NEC Develops 0.3mm Thick Organic Battery
Wouldn’t it be fun and eco friendly if your iPhone was thinner and lighter and its battery could last weeks or even months instead of just a day? With the invention of organic batteries, that far away dream may just be possible. Organic batteries are the ‘in-thing’ in the area of battery research at the moment, given the potential and benefits they possess to power our gadgets in the near future. NEC is one of the leading companies in organic battery development and since 2001, has been working on polymer-based batteries which had their first major release in 2005. NEC’s latest invention, the 0.3-mm thick organic radical battery has secured a place in the list of eco friendly batteries of the future.
Organic batteries are far more desirable than conventional ones since considering their size, they have a very high energy density, are super thin, and use no heavy metals. The 0.3-mm ORB’s size is less than half the thickness of existing batteries. The size reduction was accomplished by using printing technology which enables negative electrodes to be formed on circuit boards. The prototypes feature a 3-centimeter thickness, a 0.3-millimeter edge, 3mAh capacity and 5kW output power density per unit volume.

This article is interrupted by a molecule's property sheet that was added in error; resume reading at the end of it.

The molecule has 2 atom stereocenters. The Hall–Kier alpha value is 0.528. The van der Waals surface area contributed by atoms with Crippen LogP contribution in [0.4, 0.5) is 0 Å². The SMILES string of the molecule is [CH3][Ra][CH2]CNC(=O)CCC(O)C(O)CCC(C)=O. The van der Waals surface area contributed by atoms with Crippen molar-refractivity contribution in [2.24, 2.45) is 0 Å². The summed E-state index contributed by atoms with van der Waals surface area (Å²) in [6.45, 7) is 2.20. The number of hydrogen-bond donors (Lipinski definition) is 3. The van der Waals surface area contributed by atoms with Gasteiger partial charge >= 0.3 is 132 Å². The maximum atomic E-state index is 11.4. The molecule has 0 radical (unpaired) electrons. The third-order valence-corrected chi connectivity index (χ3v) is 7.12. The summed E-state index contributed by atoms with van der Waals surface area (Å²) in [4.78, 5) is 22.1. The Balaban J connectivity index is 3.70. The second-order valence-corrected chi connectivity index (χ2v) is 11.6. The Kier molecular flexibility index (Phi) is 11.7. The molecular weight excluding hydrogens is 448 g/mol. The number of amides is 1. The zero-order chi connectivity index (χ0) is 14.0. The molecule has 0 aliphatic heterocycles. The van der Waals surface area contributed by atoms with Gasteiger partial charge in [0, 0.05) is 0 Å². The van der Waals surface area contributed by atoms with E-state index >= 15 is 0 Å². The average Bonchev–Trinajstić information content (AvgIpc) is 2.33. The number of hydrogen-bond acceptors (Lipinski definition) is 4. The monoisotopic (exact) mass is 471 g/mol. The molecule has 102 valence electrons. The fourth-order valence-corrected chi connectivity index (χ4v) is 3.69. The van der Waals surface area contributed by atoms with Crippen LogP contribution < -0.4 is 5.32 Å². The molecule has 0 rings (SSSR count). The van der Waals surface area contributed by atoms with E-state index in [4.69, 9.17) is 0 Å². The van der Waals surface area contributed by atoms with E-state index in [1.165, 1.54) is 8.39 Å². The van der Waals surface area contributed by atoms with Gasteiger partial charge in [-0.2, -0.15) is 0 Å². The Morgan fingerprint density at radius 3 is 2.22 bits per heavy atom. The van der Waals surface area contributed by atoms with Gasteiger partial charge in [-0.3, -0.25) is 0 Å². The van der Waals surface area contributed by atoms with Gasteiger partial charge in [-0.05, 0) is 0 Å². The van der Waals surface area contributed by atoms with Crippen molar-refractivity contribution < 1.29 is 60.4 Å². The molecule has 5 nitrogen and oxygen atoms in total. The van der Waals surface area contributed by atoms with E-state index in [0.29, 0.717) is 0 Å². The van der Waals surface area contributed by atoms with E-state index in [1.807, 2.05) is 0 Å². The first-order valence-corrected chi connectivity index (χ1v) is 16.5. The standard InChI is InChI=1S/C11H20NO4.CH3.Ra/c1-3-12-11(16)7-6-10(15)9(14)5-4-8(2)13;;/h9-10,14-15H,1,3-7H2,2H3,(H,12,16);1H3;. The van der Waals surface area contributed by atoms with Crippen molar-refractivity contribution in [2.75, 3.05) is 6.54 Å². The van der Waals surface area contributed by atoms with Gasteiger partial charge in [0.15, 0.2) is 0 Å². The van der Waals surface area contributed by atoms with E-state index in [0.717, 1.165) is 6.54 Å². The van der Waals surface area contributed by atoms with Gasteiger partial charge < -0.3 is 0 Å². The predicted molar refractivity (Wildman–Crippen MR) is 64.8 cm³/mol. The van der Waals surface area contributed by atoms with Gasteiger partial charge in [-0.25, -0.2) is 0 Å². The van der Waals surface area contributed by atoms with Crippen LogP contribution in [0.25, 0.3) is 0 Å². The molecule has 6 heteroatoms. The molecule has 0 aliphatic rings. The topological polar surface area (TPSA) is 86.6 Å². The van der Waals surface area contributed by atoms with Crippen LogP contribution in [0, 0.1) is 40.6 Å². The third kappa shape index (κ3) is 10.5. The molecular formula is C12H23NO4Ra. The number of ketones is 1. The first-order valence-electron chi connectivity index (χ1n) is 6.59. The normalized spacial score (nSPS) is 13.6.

The prototypes are capable of 360 continuous flash firings, 2,000 display screen updates and 35 location transmissions in just a single charge. Charge and discharge discharge tests show that the batteries can maintain 75 percent of their initial charge and discharge capacity even after 500 cycles which is equivalent to the same performance found in lithium-ion batteries used for mobile phones. The recharge for this prototype takes approximately 30 seconds.
Batteries as thin as NEC’s creation can be installed inside products that are limited in thickness such as a smart card, a sheet of e-paper or even a credit card. They will also pave the way for electronics manufacturers to develop even slimmer gadgetry.
'EcoFriend' is an environmental blog. The idea behind EcoFriend is simple: to inform and educate consumers who love to possess the latest gadgets and products available in the market and who are also concerned about the environment around them.
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